- If you opt for the unassembled variant, your package may be missing a component piece or a few nuts or screws!
- Definitely on the costly side.
A no-nonsense wheelbarrow that is lightweight, handles superbly, and is reliable and built to last, Cruiser’s value-for-money rig reminds us of the Toyota Corolla.
Cost: Price not available
Cruiser’s classic take on the wheelbarrow is 95 x 56 x 26 centimetres and weighs 20 kilograms. It has a capacity of 100 to 120 litres. This is a medium-large wheelbarrow.
It has a corrosion-proof polypropylene tray, a galvanised steel frame, and a beefy pneumatic tyre.
This rig is not exactly as shown in the advertising picture and not exactly as described in marketing material, but the three or four differences are largely minor if not trivial.
County Cruiser moves heavy loads without drama; use it for virtually anything except building materials, from firewood from the shed to muck from the stables.
The maker says it is ‘perfectly balanced when rolling’ and so it is. It is also distinctly easier to handle and more comfortable than average, no little thanks to above-par handgrips.
This wheelbarrow is sturdy and reliable yet palpably light, very manoeuvrable and easy to tip, all without being fancy-shmancy. A good old-fashioned wheelbarrow that is meant to last and is sold at an affordable price.
Some assembly is required. Firstly, it can be a hair-puller of a chore for first-timers especially as the poorly-printed instructions are not too helpful. Secondly, it can be a bit of a chore even for experienced hobbyists because the fabrication is far from exact, leaving you to force and flex parts during assembly. Thirdly, necessary washers are not supplied. However, one or two sellers deliver it fully assembled.
This rig must be recognised as a terrific value for money.
- No frills but all the right positives, such as reliability, durability, and good handling.
- Good ole-fashioned wheelbarrow evinces materials of very good quality.
- A good and fairly large wheelbarrow at a low-moderate price means excellent value for money.
- Assembly instructions are quite poor.
- Imprecise fabrication of component parts makes assembly quite a headache and a chore.
How To Replace A Wheelbarrow Wheel
Follow these steps to replace your wheel:
- Turn your wheelbarrow over on a level surface.
- Using a wrench or socket, remove the nut from one side of the axle.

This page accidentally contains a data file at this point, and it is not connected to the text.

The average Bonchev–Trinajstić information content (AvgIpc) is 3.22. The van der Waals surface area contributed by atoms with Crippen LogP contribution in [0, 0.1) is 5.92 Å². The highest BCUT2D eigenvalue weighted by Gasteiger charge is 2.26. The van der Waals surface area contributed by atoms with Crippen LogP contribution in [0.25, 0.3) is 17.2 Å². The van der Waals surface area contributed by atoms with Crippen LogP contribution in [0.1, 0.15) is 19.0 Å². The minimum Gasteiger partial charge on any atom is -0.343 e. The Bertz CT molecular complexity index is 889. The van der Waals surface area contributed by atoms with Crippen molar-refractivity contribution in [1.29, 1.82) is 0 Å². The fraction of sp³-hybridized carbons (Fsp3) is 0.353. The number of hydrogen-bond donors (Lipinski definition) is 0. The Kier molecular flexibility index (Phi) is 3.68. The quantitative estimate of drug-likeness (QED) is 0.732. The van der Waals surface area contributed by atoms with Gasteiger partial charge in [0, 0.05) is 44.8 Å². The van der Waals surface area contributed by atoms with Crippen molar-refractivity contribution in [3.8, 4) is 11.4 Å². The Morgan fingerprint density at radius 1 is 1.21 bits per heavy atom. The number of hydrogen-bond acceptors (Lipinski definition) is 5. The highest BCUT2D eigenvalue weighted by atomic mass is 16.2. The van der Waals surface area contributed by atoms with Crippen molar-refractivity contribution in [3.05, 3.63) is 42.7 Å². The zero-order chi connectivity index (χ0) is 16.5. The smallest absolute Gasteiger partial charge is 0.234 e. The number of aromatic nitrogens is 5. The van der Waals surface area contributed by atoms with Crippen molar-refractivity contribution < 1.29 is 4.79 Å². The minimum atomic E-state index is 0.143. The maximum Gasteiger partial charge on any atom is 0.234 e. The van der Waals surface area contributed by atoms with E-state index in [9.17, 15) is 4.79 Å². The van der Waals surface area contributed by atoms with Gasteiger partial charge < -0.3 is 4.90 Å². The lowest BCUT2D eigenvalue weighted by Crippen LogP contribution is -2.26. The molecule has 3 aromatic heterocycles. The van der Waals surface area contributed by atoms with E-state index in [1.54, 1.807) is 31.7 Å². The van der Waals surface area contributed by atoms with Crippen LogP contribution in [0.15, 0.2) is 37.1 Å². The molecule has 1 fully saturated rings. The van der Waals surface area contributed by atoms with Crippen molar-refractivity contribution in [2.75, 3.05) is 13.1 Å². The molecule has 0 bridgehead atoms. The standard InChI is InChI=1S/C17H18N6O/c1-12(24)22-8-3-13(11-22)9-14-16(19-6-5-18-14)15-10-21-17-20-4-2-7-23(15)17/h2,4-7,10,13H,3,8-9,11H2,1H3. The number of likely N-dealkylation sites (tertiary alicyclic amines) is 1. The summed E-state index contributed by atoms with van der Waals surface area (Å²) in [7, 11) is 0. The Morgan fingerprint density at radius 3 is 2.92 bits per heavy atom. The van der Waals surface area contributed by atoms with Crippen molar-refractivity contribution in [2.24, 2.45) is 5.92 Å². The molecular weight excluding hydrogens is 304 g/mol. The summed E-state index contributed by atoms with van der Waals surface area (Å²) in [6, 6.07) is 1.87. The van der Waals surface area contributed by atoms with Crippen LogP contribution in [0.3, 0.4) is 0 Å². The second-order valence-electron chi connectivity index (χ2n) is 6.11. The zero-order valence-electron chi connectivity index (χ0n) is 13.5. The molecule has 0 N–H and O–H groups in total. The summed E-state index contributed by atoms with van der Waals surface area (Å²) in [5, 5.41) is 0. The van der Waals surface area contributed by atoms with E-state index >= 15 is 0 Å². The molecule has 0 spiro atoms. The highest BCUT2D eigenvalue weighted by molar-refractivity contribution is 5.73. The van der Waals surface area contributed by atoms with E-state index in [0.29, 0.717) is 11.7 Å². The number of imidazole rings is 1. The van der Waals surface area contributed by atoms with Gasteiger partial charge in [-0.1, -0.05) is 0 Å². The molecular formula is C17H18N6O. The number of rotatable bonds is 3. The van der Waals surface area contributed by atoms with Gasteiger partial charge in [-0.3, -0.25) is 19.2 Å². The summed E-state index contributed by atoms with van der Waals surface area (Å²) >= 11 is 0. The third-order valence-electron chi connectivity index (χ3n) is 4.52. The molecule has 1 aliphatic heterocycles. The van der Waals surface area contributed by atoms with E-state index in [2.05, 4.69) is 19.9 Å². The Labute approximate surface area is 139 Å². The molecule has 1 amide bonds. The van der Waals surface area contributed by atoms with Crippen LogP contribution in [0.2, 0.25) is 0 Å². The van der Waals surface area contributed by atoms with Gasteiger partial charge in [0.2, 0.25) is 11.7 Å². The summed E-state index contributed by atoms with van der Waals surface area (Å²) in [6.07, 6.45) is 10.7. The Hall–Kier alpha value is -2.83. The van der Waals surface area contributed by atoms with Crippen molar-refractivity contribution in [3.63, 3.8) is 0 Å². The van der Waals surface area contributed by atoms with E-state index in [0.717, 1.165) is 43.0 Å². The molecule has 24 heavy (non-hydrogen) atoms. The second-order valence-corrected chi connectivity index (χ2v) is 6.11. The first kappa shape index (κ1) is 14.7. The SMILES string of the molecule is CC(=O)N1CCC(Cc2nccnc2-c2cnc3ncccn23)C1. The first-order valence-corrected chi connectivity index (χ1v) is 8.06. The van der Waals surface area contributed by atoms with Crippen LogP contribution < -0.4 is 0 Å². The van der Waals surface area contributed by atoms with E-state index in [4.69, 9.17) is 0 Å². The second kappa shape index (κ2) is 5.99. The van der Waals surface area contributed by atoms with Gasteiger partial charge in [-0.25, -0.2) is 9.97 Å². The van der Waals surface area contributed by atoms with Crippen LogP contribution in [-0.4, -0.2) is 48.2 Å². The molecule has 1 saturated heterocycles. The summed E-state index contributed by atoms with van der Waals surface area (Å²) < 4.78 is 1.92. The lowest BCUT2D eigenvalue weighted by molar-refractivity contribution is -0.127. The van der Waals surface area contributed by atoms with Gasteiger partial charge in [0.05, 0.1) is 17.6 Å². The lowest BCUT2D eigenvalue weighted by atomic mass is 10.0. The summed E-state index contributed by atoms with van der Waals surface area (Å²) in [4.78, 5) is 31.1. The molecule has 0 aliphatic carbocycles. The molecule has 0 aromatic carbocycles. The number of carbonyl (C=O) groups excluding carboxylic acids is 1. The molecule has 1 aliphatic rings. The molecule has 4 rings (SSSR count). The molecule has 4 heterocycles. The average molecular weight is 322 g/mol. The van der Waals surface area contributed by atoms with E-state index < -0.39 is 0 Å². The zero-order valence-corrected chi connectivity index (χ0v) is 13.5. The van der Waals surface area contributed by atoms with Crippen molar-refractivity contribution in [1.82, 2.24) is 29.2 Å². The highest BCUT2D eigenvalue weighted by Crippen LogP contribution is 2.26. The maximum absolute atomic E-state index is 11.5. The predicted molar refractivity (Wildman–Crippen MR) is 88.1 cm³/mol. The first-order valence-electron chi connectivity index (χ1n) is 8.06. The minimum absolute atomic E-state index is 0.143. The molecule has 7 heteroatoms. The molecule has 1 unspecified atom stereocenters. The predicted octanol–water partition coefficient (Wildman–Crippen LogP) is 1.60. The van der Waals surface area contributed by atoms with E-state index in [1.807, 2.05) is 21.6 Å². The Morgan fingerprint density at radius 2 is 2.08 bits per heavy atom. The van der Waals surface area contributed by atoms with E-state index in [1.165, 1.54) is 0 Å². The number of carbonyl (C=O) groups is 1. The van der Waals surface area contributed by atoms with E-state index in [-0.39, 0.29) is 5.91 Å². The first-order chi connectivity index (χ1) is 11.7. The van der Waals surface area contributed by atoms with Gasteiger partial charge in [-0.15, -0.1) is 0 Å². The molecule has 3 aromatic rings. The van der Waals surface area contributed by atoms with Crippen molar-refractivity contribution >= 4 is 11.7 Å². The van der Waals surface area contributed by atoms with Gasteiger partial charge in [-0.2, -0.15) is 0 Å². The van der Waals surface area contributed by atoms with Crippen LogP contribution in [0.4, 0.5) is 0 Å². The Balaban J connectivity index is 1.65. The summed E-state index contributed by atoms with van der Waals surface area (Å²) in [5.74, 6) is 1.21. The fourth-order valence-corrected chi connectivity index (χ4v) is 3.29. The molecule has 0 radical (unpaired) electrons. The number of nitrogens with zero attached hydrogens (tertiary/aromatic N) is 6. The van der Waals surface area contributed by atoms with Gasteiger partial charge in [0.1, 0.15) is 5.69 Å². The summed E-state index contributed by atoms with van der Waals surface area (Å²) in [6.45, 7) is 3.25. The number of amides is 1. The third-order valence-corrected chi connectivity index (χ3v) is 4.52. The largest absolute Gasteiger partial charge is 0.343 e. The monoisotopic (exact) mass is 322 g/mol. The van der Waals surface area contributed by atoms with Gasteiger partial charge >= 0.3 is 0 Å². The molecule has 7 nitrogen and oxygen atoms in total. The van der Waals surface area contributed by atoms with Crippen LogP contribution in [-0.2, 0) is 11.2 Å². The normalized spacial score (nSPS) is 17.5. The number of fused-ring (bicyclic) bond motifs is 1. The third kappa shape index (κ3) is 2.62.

- Pull out the bolt and axle from the other side. You may need to pull out the bolt before you can remove the axle.
- Slide the wheel off the axle.
- Now, if the axle and bolt have taken a beating over time, you may as well put in a new axle and bolt to go with the new wheel.
- Either way, put some grease on both the bolt and the axle.
- Insert the bolt into the axle.
- If the new wheel does not have bushes, you may need to get them separately.
- Hold the wheel in between the hubs and slide the bolt and axle from one opening of the hub and through the wheel to the other.
- Put a washer and a nut on the free end of the bolt.
- Spin it tightly with your fingers.
- Hold the nut end with a spanner and tighten the bolt with a socket or wrench.
What Pressure Should A Wheelbarrow Tyre Be?
Inflating a tyre to a particular pressure is a question that is valid only for pneumatic tyres, i.e. tyres with tubes. Do not try inflating a tubeless tyre which a modern wheelbarrow may have.
The truth is that tyres have a PSI (Pounds per Square Inch) (or kilopascal – kPa) rating.
Follow the rating and, in hot weather or for heavy use, do not over-inflate. Most wheelbarrow tyres have a pressure rating from 30 to 50 PSI.
How To Empty A Wheelbarrow Into A Skip
You can empty a wheelbarrow into a skip in either of two basic ways.
If you are able-bodied and strong and have a helper who is equally so, and you don’t have a ton of manure in the tray, position the wheelbarrow alongside the skip. The stronger one of the two should grasp and lift the wheelbarrow with one hand gripping the front rim of the tray and the other hand lifting it from the bottom. The other person should lift it up by the handles. Lift until the rim is above the edge of the skip’s opening and start tilting the wheelbarrow while pushing it inwards so that the side of the tray rests against the lip of the skip for additional support and stability. Tilt it entirely to empty it.
The second method does not require a helper but requires the help of a ramp. Special skip ramps are available that have a patterned tread or surface and/or a groove or channel for the wheel. You will need to ensure that either the ramp will securely catch onto the lip of the skip or otherwise ensure that it will not slide off and fall, say by wedging a heavy backstop but that will still allow you and the wheelbarrow to get on the ramp.
You also need to be strong enough to push a wheelbarrow up a gradient!
Finally, be sure to wear shoes that will not slip and will give you a firm grip.
Roll the wheelbarrow up the ramp and when the front of the tray is jutting over the lip of the skip, lift the handles evenly to tip the load off the front of the tray into the skip, maintaining firm forward force on the wheelbarrow, otherwise when you start tipping the wheelbarrow will make as if to roll down the ramp.
Kersie learnt the basics of gardening as a toddler, courtesy of his grandfather. In his youth he was an active gardener with a preference for flowering plants. He is a professional and vocational writer and his freelance projects have spanned various kinds of writing.